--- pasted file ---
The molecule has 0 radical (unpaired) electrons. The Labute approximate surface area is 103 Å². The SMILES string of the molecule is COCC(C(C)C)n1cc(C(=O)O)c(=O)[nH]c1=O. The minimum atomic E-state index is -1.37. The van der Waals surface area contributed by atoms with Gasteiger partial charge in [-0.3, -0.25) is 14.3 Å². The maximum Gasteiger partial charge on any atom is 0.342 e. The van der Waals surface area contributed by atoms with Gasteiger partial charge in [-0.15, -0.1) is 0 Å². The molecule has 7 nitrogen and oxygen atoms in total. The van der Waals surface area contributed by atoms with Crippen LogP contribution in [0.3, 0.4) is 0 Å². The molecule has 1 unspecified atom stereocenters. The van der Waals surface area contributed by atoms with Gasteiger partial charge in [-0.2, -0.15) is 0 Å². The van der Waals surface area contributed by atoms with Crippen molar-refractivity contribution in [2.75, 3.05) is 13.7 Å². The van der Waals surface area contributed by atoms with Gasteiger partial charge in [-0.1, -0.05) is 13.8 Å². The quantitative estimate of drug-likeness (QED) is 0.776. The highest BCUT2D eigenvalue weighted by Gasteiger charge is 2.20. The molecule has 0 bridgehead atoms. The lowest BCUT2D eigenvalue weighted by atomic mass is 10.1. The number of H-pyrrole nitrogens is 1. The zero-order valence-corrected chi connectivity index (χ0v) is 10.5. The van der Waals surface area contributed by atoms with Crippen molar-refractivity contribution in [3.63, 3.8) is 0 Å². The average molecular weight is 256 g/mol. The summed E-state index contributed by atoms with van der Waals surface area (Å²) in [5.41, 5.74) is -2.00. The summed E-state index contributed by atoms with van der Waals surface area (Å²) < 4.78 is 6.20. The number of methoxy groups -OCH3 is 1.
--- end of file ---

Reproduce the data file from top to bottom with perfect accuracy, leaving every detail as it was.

The molecule has 0 radical (unpaired) electrons. The Labute approximate surface area is 103 Å². The SMILES string of the molecule is COCC(C(C)C)n1cc(C(=O)O)c(=O)[nH]c1=O. The minimum atomic E-state index is -1.37. The van der Waals surface area contributed by atoms with Gasteiger partial charge in [-0.3, -0.25) is 14.3 Å². The maximum Gasteiger partial charge on any atom is 0.342 e. The van der Waals surface area contributed by atoms with Gasteiger partial charge in [-0.15, -0.1) is 0 Å². The molecule has 7 nitrogen and oxygen atoms in total. The van der Waals surface area contributed by atoms with Crippen LogP contribution in [0.3, 0.4) is 0 Å². The molecule has 1 unspecified atom stereocenters. The van der Waals surface area contributed by atoms with Gasteiger partial charge in [-0.2, -0.15) is 0 Å². The van der Waals surface area contributed by atoms with Crippen molar-refractivity contribution in [2.75, 3.05) is 13.7 Å². The van der Waals surface area contributed by atoms with Gasteiger partial charge in [-0.1, -0.05) is 13.8 Å². The quantitative estimate of drug-likeness (QED) is 0.776. The highest BCUT2D eigenvalue weighted by Gasteiger charge is 2.20. The molecule has 0 bridgehead atoms. The lowest BCUT2D eigenvalue weighted by atomic mass is 10.1. The number of H-pyrrole nitrogens is 1. The zero-order valence-corrected chi connectivity index (χ0v) is 10.5. The van der Waals surface area contributed by atoms with Crippen molar-refractivity contribution in [3.63, 3.8) is 0 Å². The average molecular weight is 256 g/mol. The summed E-state index contributed by atoms with van der Waals surface area (Å²) in [5.41, 5.74) is -2.00. The summed E-state index contributed by atoms with van der Waals surface area (Å²) < 4.78 is 6.20. The number of methoxy groups -OCH3 is 1.